Wednesday, August 15, 2007

August 15th Log

2006, David Lynch, France / Poland / United States
1st Viewing, DVD

Inland Empire marks David Lynch’s first digital video feature and it very well may be his most experimental film since his masterful 1977 debut Eraserhead. At an uncompromising three hours long and without a conventional plot, Lynch’s surrealistic epic will undoubtedly divide audiences. However, fans of the director or those aware of what to expect will appreciate what appears to be a definitive Lynch film as a reflection of his art. The film goes beyond rational interpretation instead becoming a bizarre journey into a subconscious dreamworld of vast possibilities to interrupt. These possibilities are more to be experienced then they are interpreted. Inland Empire rejects a single or even a cohesive narrative, instead overlapping several timeframes and narratives. At once Inland Empire is a film within a dream within a film, reflecting on a woman’s role in Hollywood, a murder mystery, an underground world, and several love affairs. Ultimately the film becomes a meditative exploration deep into the psyche and confused subconscious of its character. Playing an actress, an abused wife, and a prostitute Laura Dern gives an unforgettable performance that honestly belongs mention among the very greatest. Dern is brilliantly working on various levels as she intensely pushes through the complicated and terrifying hallucinations and dreams (or nightmares) of Lynch’s vision and of her own mind. Stylistically, Lynch expresses the film through his trademark use of scattered sounds and visuals (notably the expressionistic use of lighting, the obscure close-ups, and the carefully positioned color patterns). Heightened by Dern’s sweeping performance, Inland Empire is a surrealistic film that challenges and struggles with you. So much so that in the end all you are left is admiration, and the one thought that is perfectly captured in the final shot (before a wonderfully strange closing credit group dance sequence to Nina Simone's Sinnerman)… sweet indeed!!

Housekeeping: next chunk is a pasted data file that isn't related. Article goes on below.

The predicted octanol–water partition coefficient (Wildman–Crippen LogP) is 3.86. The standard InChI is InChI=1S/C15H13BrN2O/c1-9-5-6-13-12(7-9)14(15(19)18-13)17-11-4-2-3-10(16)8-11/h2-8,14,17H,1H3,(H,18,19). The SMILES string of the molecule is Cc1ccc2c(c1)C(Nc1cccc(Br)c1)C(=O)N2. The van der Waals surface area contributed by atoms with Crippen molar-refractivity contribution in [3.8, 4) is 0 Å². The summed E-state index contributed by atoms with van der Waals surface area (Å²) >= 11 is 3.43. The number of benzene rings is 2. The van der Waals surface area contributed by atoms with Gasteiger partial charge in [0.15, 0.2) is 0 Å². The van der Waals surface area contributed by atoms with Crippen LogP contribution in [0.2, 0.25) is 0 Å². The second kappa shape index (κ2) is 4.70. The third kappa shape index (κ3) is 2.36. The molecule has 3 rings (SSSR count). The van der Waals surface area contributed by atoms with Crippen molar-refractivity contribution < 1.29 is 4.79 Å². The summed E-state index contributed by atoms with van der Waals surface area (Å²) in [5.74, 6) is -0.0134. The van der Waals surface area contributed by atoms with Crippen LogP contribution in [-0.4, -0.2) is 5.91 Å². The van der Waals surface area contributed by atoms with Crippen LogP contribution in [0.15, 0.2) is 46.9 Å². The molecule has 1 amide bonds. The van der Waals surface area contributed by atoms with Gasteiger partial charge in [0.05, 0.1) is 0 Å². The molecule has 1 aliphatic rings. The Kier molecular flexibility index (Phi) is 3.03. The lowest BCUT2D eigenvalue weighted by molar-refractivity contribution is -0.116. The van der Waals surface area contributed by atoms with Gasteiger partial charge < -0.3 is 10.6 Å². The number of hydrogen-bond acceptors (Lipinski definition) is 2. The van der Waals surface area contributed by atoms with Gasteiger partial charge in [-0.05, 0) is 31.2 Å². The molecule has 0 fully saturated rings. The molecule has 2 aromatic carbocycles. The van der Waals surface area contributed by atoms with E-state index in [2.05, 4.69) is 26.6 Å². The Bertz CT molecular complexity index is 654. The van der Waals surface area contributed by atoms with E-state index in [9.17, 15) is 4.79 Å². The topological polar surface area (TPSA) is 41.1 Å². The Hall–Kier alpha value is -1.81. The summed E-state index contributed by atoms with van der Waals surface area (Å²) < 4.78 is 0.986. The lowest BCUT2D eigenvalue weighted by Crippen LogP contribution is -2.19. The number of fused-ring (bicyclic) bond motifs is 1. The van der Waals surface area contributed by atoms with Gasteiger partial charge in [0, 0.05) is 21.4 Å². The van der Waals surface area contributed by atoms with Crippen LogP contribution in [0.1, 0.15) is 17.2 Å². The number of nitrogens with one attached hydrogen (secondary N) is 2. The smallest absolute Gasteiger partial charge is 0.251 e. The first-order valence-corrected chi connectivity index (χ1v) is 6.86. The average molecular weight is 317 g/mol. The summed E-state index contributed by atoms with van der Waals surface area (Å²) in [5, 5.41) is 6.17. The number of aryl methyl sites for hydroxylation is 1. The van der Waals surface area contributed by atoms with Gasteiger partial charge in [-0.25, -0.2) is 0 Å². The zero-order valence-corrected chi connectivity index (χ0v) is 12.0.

>>> I have added this film to the ongoing list of


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